Three Features You Need in Your Next Pair of Waterproof Boots
Waterproof boots are comfortable, easy to put on and take off, and a huge asset if you’re trudging through wet or muddy terrain.
If there is one type of men’s footwear that has no substitute, it’s the humble muck boot. Although many styles of leather and nylon uppers are manufactured with water-resistant linings, no boot is 100% waterproof unless made from some sort of rubber, neoprene, or PVC. But that doesn’t mean a pair of galoshes has to be less comfortable than your well-worn cowhide trail boots. In fact, for watery environments, they usually offer superior fit and performance. Here are three styles of wellies that will keep your feet dry and fully supported when the creek rises.
Any muck boot should be waterproof but know that those made from PVC generally don’t insulate as well as those made from neoprene. Muck Boot
Last thing anyone needs when wading the swamp or marsh is to step in a hole deeper than their boot top. An upper height of 15 to 18 inches will give over-the-calf protection in just about any situation. Neoprene and PVC are both totally waterproof, but neoprene also provides considerable thermal protection in cold weather, whereas PVC is better suited to temperate climates.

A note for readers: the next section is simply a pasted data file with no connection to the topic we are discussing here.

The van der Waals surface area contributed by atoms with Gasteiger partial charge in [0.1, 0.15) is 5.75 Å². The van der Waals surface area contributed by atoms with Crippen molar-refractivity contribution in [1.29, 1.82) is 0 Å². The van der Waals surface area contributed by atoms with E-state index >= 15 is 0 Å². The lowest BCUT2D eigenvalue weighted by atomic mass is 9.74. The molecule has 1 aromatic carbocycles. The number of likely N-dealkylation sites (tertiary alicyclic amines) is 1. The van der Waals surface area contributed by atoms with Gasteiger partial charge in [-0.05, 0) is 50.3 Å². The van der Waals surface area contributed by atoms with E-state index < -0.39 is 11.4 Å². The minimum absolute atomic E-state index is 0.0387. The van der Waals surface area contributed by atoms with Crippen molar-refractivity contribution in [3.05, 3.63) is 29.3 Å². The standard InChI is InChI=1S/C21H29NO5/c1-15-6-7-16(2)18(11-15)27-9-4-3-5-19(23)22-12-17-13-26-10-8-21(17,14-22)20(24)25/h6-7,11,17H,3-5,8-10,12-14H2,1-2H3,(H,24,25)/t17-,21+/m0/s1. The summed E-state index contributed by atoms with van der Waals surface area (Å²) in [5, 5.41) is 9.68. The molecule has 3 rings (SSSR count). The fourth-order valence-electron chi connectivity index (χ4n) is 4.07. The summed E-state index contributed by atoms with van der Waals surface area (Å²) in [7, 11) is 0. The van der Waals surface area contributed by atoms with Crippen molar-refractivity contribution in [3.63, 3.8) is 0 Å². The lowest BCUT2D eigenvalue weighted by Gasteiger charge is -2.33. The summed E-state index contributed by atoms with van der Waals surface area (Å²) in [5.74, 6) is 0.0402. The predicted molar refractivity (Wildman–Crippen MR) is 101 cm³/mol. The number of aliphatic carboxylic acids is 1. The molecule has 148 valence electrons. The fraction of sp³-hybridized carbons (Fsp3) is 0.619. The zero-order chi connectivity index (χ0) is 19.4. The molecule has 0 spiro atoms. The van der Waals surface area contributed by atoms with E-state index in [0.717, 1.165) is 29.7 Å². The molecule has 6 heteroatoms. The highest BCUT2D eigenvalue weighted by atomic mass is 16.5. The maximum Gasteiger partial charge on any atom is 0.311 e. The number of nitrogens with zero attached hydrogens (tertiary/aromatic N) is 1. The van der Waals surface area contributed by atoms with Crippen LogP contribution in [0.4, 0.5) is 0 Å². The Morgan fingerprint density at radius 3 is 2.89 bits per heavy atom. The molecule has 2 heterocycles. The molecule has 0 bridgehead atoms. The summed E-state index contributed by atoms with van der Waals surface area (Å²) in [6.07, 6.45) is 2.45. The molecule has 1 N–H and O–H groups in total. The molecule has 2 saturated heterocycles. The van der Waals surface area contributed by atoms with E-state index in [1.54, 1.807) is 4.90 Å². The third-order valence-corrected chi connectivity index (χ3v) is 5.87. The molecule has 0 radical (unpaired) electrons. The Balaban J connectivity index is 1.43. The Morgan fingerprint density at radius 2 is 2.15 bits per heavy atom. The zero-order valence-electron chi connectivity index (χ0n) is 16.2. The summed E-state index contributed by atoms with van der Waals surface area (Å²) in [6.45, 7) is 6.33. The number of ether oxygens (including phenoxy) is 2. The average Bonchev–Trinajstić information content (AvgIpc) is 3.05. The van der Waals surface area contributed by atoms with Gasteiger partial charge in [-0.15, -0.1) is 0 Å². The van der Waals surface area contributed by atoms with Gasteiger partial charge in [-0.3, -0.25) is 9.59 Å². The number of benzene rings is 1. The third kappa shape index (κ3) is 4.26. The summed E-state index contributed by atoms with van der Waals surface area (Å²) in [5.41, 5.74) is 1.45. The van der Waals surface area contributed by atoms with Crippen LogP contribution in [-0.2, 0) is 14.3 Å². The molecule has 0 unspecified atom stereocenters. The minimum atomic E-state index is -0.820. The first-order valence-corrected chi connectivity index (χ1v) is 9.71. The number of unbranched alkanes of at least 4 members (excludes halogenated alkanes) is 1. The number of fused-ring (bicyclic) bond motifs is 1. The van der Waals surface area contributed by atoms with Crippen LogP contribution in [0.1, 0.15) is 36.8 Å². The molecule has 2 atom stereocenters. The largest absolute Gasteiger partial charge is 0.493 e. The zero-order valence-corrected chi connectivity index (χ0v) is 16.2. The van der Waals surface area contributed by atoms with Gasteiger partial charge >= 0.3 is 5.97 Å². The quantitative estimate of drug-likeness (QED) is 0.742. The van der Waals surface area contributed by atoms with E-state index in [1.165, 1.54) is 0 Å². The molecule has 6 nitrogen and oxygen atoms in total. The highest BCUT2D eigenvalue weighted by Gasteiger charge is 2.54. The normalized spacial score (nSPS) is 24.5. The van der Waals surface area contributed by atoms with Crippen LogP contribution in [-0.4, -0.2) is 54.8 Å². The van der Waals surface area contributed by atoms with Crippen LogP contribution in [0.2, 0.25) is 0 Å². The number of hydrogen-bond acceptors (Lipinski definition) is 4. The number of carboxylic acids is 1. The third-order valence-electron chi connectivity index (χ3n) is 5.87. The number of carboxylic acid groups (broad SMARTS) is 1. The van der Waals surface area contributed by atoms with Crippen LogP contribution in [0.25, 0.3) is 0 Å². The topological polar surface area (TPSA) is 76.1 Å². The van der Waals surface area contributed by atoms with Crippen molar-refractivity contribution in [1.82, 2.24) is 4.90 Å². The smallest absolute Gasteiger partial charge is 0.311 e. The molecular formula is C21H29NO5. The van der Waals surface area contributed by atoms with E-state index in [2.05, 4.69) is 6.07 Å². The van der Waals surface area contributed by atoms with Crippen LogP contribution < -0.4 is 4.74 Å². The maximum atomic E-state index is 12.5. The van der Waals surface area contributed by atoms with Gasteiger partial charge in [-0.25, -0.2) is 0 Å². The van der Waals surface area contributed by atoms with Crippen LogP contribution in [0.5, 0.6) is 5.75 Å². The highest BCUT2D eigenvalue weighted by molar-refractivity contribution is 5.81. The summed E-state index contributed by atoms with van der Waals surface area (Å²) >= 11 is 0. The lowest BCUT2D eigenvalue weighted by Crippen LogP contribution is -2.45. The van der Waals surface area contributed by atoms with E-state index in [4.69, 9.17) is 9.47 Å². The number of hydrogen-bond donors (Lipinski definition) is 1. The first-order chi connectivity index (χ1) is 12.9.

If you don’t need to cover or protect your lower leg, shoe-style muck boots might serve you well. Muck Boot
You don’t need a full-height boot for working in the yard or padding around a garden. Waterproof ankle boots with an 8- to 10-inch upper will give complete protection without unnecessary bulk or weight. Shorties are easier to slip on and off and super handy to keep next to the mudroom door for quick jaunts to the mailbox or when walking the dog on wet mornings.
One of the best places to wear muck boats is on the deck of a boat or ship, especially if you’re encountering waves or sour weather. XTRATUF
A pair of waterproof deck boots is essential for commercial and recreational fishermen alike. While most freshwater sport fishermen might simply opt for a pair of sandals or topsiders, offshore and nearshore angling can get a lot sloppier than the average Tuesday night bass tournament. For those situations, consider investing in a deck boot with an upper of about 6 to 10 inches and a no-slip, non-marking sole that can be safely worn aboard any recreational vessel.